This article by Bret Stephens was published September 14, 2010, in the Wall Street Journal
If a top European mandarin mouths off about Jews and the rest of Europe's political class acts like it's no big deal, does that make them cowards, accomplices—or just politically astute? Probably all three.
Earlier this month, Karel De Gucht, the European Union's trade commissioner and a former foreign minister of Belgium, gave an interview to a Flemish radio station in which he offered the view that the Israeli-Palestinian negotiations were sure to founder on two accounts: first, because Jews are excessively influential in the U.S; second, because they are not the sorts to be reasoned with.
"Do not underestimate the Jewish lobby on Capitol Hill," Mr. De Gucht said, dispensing with the usual fine-grained, face-saving distinction about the difference between a "Jewish" and an "Israel" lobby. "This is the best organized lobby, you shouldn't underestimate the grip it has on American politics—no matter whether it's Republicans or Democrats."
Nor was that all the commissioner had to say on the subject. "There is indeed a belief—it's difficult to describe it otherwise—among most Jews that they are right," he said. "And it's not so much whether these are religious Jews or not. Lay Jews also share the same belief that they are right. So it is not easy to have, even with moderate Jews, a rational discussion about what is actually happening in the Middle East."
Here, then, was a case not of "criticism of Israel" or "anti-Zionism," the usual sheets under which this sort of mentality hides. Mr. De Gucht's target was Jews, the objects of his opprobrium their malign political influence and crippled mental reflexes. If this isn't anti-Semitism, the term has no meaning.
But perhaps it no longer does, at least in Europe. "I regret that the comments that I made have been interpreted in a sense I did not intend," Mr. De Gucht said, by way of non-apology. "I did not mean in any possible way to cause offense or stigmatize the Jewish community. I want to make clear that anti-Semitism has no place in today's world."
The comment admits of two interpretations: (1) that it is insincere, and therefore an act of political expediency; (2) that it is sincere, and Mr. De Gucht thinks that casually bad-mouthing Jews doesn't quite reach the threshold of "anti-Semitism"—defined, as the saying has it, as hating Jews more than is strictly necessary.
I suspect the latter interpretation, which has an old European pedigree, is closer to the mark. But whatever Mr. De Gucht's motives, the more interesting phenomenon has been the European non-reaction. "No comment," says a spokesman for German Foreign Minister Guido Westerwelle. "Our position on anti-Semitism is very clear but we have no comments on other people's statements," says a spokesman for Italian Foreign Minister Franco Frattini. "High Representative [Catherine] Ashton is confident [De Gucht] didn't mean any offense, and that he apologized," says a spokeswoman for the EU's High Representative for Foreign Affairs and Security Policy. "He made personal comments for which he expressed his personal regret and there is no further comment to make," says a spokesman for the European Commission.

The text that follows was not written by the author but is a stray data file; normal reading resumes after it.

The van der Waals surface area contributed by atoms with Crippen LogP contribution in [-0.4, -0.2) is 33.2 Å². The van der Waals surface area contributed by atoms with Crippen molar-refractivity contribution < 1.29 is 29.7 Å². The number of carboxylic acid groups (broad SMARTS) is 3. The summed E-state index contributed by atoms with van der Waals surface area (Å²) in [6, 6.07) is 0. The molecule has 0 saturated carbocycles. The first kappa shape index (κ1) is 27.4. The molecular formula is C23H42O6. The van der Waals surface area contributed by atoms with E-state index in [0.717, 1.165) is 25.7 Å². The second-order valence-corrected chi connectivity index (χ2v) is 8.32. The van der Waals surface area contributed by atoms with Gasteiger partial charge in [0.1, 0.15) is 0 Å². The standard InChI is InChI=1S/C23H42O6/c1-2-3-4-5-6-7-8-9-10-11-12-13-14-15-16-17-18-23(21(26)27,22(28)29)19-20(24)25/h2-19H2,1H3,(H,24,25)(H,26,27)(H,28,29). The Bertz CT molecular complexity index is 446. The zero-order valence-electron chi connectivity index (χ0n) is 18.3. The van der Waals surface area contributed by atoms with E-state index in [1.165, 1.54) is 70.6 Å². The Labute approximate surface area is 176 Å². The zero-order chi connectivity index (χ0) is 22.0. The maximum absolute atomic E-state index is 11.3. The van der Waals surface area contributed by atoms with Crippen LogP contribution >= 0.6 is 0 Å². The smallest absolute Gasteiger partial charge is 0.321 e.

Now imagine that Mr. De Gucht had made analogous comments about Muslims: What would have been the reaction then? Actually, it's not hard to guess. For weeks, Germany has been in an uproar over a book by Bundesbank member Thilo Sarrazin that has unflattering things to say about Muslim immigrants and what they portend for Germany's future. I have no brief for Mr. Sarrazin (who also made a somewhat cryptic comment about Jews sharing "a particular gene"). But why has Mr. Sarrazin been forced to quit the Central Bank and is now being drummed out of his Social Democratic Party at the same time that Mr. De Gucht has been given a pass?
One answer is that there are about 1.5 million Jews in the EU today, as against some 16 million Muslims, and politicians are responsive to numbers. Fair enough. The other answer is that Europe—and not just Muslim Europe—is pervasively anti-Semitic.
If that sounds over-the-top, consider that last year the Anti-Defamation League conducted a survey of European attitudes toward Jews in seven different countries. Do Jews have "too much power in the business world"? In France, 33% said this was "probably true"; in Spain it was 56%. Were Jews to some degree responsible for the global economic crisis? In Germany, 30% thought so; in Austria, 43% did. A separate 2008 Pew Survey also found that 25% of Germans, 36% of Poles and 46% of Spaniards had a "very" or "somewhat" unfavorable opinion of Jews.
As part of his defense, Mr. De Gucht insisted he was only offering his "personal point of view," and not those of the European Commission as a whole. He shouldn't be so modest. He has his constituency. It's why he remains in office. It's why Europe's future is beginning to look increasingly like Europe's past.